To test how the likelihood that subordinate females reproduced (co-breeding) was related to the age of the dominants, we constructed GLMMs with a binomial error structure and a logit link function. We used genetic parentage analyses based on 30 microsatellites using Masterbayes 2.52 to assign captured and genotyped offspring to subordinate females75,76. It should be noted that this is an underestimation of the total number of offspring that is produced as some offspring die before they can be captured and because we excluded offspring for which the genetic parents could not be assigned with at least 80% confidence76. Whether a subordinate female reproduced or not (Y/N) was the dependent variable and age of the dominant, age of the subordinate (≤1 year old vs. ≥2 years old), sex of the subordinate, log10 territory quality and the number of subordinates in the territory were included as predictors. Dominant identity, family group and year were included as random effects.

Ethics statement

The work was conducted with the permission of the Seychelles Bureau of Standards and the Seychelles Ministry of Environment, Energy and Climate Change and complied with all local ethical guidelines and regulations. Nature Seychelles provided permission to work on Cousin Island.

Reporting summary

Further information on experimental design is available in the Nature Research Reporting Summary linked to this article.

Data availability

The data that support the findings of this study are available in figshare with the identifier https://doi.org/10.6084/m9.figshare.7751099.

Additional information

Journal peer review information: Nature Communications thanks Rita Covas and the other anonymous reviewers for their contribution to the peer review of this work. Peer reviewer reports are available.

Publisher’s note: Springer Nature remains neutral with regard to jurisdictional claims in published maps and institutional affiliations.

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Acknowledgements

We thank Nature Seychelles for providing facilities to work on Cousin Island. The Seychelles warbler study would not have been possible without the help of many fieldworkers, lab technicians, database managers, students and researchers during the whole study period. The study was funded by Natural Environment Research Council (NERC) grants to DSR (NE/F02083X/1) and DSR and HLD (NE/K005502/1) and by Netherlands Organisation for Scientific Research (NWO) Grants 854.11.003 and 823.01.014 to J.K. (with D.S.R., T.B. and H.L.D.). H.L.D. was also funded by a NERC post-doctoral fellowship (NE/I021748/1). Both M.H. and S.A.K. were funded by NWO VENI Fellowships (863.15.020 and 863.13.017, respectively).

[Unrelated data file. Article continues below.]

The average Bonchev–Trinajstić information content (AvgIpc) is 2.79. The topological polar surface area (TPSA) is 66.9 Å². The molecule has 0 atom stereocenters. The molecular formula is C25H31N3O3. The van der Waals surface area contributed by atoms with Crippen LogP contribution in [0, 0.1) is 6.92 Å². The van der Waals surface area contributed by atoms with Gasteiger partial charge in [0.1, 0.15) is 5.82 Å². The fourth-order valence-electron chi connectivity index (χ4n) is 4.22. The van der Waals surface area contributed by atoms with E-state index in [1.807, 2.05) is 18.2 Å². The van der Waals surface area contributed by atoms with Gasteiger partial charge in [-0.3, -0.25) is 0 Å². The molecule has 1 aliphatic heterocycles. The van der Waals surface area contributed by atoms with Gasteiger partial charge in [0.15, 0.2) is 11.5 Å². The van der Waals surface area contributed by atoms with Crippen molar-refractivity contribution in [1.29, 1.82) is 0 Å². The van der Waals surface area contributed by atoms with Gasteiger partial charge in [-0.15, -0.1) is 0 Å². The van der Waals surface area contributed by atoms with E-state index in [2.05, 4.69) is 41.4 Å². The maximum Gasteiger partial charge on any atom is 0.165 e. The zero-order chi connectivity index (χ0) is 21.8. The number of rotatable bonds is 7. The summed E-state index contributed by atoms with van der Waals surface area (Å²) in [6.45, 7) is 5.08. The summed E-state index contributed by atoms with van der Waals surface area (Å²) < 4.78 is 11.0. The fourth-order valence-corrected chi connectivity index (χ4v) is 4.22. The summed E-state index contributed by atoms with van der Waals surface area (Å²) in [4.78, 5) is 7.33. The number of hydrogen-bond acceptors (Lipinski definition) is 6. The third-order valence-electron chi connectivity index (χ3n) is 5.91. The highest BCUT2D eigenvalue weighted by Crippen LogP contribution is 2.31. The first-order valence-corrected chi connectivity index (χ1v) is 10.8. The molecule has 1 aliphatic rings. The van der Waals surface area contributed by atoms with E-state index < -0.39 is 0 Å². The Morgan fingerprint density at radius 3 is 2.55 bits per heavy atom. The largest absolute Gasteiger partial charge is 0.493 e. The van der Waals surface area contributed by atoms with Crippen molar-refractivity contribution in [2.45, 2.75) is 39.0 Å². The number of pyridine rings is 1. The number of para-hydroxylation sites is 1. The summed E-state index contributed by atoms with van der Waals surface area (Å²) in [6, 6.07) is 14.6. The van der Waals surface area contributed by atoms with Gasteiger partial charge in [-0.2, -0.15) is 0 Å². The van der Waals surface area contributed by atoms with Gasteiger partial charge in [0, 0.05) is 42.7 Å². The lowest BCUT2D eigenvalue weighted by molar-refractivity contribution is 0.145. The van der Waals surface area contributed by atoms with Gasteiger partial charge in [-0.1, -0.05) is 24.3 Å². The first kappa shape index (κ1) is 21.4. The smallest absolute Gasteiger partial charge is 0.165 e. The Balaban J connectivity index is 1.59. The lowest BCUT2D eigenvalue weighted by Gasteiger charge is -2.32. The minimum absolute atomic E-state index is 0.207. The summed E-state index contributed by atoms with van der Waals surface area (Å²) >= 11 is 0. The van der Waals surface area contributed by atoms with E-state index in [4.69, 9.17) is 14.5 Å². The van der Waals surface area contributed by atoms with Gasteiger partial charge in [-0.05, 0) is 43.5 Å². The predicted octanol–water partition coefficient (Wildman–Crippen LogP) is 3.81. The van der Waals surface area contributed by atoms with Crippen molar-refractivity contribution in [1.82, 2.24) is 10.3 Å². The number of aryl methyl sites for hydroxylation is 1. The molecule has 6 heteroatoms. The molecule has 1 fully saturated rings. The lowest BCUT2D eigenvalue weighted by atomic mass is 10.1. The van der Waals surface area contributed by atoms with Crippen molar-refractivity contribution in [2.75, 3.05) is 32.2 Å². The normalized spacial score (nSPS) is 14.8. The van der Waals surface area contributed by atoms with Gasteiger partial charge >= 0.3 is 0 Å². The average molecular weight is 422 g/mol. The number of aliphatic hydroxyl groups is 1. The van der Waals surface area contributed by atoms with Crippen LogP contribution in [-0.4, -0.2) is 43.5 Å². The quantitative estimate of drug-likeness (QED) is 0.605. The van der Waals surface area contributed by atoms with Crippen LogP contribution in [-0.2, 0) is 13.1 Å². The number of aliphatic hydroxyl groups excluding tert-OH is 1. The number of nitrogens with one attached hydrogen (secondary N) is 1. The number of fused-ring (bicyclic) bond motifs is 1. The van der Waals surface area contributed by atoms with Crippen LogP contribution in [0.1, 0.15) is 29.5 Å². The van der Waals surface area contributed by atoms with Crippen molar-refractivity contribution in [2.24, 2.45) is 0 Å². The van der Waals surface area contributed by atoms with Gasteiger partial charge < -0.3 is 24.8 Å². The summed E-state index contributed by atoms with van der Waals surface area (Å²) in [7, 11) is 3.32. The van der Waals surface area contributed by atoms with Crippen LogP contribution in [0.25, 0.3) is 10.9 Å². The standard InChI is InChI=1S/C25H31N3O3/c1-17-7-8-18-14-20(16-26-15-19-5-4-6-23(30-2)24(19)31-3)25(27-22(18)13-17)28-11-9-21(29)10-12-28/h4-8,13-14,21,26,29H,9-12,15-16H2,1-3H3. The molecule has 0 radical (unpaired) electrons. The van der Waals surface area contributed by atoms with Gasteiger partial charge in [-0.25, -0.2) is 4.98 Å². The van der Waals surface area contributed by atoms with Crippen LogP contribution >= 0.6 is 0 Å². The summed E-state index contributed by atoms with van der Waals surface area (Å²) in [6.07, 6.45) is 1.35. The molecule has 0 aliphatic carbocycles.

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Author notes

  1. These authors jointly supervised this work: Jan Komdeur, David S. Richardson.

Affiliations

  1. Groningen Institute for Evolutionary Life Sciences, University of Groningen, 9712 CP, Groningen, The Netherlands

    • Martijn Hammers
    • , Sjouke A. Kingma
    • , Kat Bebbington
    •  & Jan Komdeur
  2. Department of Animal Science, Wageningen University & Research, 6708 PB, Wageningen, The Netherlands

    • Sjouke A. Kingma
  3. School of Biological Sciences, University of East Anglia, Norwich, NR47TJ, UK

    • Lewis G. Spurgin
    • , Kat Bebbington
    •  & David S. Richardson
  4. School of Biology, University of Leeds, Leeds, LS29JT, UK

    • Hannah L. Dugdale
  5. Department of Animal and Plant Sciences, University of Sheffield, Sheffield, S102TN, UK

    • Terry Burke
  6. Nature Seychelles, Victoria, Mahé, Seychelles

    • David S. Richardson

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Contributions

M.H., D.S.R., J.K. and S.A.K. designed the study. All authors performed research, including specifically; fieldwork – D.S.R., M.H., S.A.K., and K.B.; molecular work – K.B., L.S. and D.S.R. M.H. wrote the first draft of the manuscript. All authors provided input into concepts and ideas and critically revised the manuscript. M.H. analyzed the data with feedback from D.S.R. and S.A.K. D.S.R., J.K., T.B. and H.L.D. coordinated the long-term study.

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The authors declare no competing interests.

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Correspondence to Martijn Hammers.